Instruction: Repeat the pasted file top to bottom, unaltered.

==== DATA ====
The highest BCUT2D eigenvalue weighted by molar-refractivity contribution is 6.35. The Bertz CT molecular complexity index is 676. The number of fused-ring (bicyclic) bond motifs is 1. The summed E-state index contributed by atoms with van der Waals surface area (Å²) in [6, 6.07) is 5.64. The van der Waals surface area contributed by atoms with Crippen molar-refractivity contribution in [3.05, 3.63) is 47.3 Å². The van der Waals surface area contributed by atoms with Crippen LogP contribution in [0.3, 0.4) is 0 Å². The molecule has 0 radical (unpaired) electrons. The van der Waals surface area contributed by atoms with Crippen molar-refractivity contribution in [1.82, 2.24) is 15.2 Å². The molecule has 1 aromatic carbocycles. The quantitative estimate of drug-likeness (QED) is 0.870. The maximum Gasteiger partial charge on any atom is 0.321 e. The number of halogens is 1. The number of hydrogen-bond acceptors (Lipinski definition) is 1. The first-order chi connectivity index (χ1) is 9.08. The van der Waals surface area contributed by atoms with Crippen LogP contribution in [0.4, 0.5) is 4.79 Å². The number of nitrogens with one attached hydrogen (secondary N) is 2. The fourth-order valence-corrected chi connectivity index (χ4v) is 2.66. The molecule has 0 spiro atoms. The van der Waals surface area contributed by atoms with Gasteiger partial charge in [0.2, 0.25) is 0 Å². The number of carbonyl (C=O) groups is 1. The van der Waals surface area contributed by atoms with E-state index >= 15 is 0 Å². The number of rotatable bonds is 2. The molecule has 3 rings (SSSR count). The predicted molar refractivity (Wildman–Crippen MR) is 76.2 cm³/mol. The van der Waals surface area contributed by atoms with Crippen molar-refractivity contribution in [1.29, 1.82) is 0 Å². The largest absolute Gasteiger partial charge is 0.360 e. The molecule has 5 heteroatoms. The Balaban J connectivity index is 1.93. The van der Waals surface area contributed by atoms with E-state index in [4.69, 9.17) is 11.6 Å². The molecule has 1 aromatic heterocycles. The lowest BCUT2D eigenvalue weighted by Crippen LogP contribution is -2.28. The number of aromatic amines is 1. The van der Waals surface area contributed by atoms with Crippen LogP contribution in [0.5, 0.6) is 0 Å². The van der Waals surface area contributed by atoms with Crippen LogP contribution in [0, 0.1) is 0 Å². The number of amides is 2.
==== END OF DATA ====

The highest BCUT2D eigenvalue weighted by molar-refractivity contribution is 6.35. The Bertz CT molecular complexity index is 676. The number of fused-ring (bicyclic) bond motifs is 1. The summed E-state index contributed by atoms with van der Waals surface area (Å²) in [6, 6.07) is 5.64. The van der Waals surface area contributed by atoms with Crippen molar-refractivity contribution in [3.05, 3.63) is 47.3 Å². The van der Waals surface area contributed by atoms with Crippen LogP contribution in [0.3, 0.4) is 0 Å². The molecule has 0 radical (unpaired) electrons. The van der Waals surface area contributed by atoms with Crippen molar-refractivity contribution in [1.82, 2.24) is 15.2 Å². The molecule has 1 aromatic carbocycles. The quantitative estimate of drug-likeness (QED) is 0.870. The maximum Gasteiger partial charge on any atom is 0.321 e. The number of halogens is 1. The number of hydrogen-bond acceptors (Lipinski definition) is 1. The first-order chi connectivity index (χ1) is 9.08. The van der Waals surface area contributed by atoms with Crippen LogP contribution in [0.4, 0.5) is 4.79 Å². The number of nitrogens with one attached hydrogen (secondary N) is 2. The fourth-order valence-corrected chi connectivity index (χ4v) is 2.66. The molecule has 0 spiro atoms. The van der Waals surface area contributed by atoms with Gasteiger partial charge in [0.2, 0.25) is 0 Å². The number of carbonyl (C=O) groups is 1. The van der Waals surface area contributed by atoms with E-state index >= 15 is 0 Å². The number of rotatable bonds is 2. The molecule has 3 rings (SSSR count). The predicted molar refractivity (Wildman–Crippen MR) is 76.2 cm³/mol. The van der Waals surface area contributed by atoms with Crippen molar-refractivity contribution in [1.29, 1.82) is 0 Å². The largest absolute Gasteiger partial charge is 0.360 e. The molecule has 5 heteroatoms. The Balaban J connectivity index is 1.93. The van der Waals surface area contributed by atoms with E-state index in [4.69, 9.17) is 11.6 Å². The molecule has 1 aromatic heterocycles. The lowest BCUT2D eigenvalue weighted by Crippen LogP contribution is -2.28. The number of aromatic amines is 1. The van der Waals surface area contributed by atoms with Crippen LogP contribution in [0.5, 0.6) is 0 Å². The van der Waals surface area contributed by atoms with Crippen LogP contribution in [0, 0.1) is 0 Å². The number of amides is 2.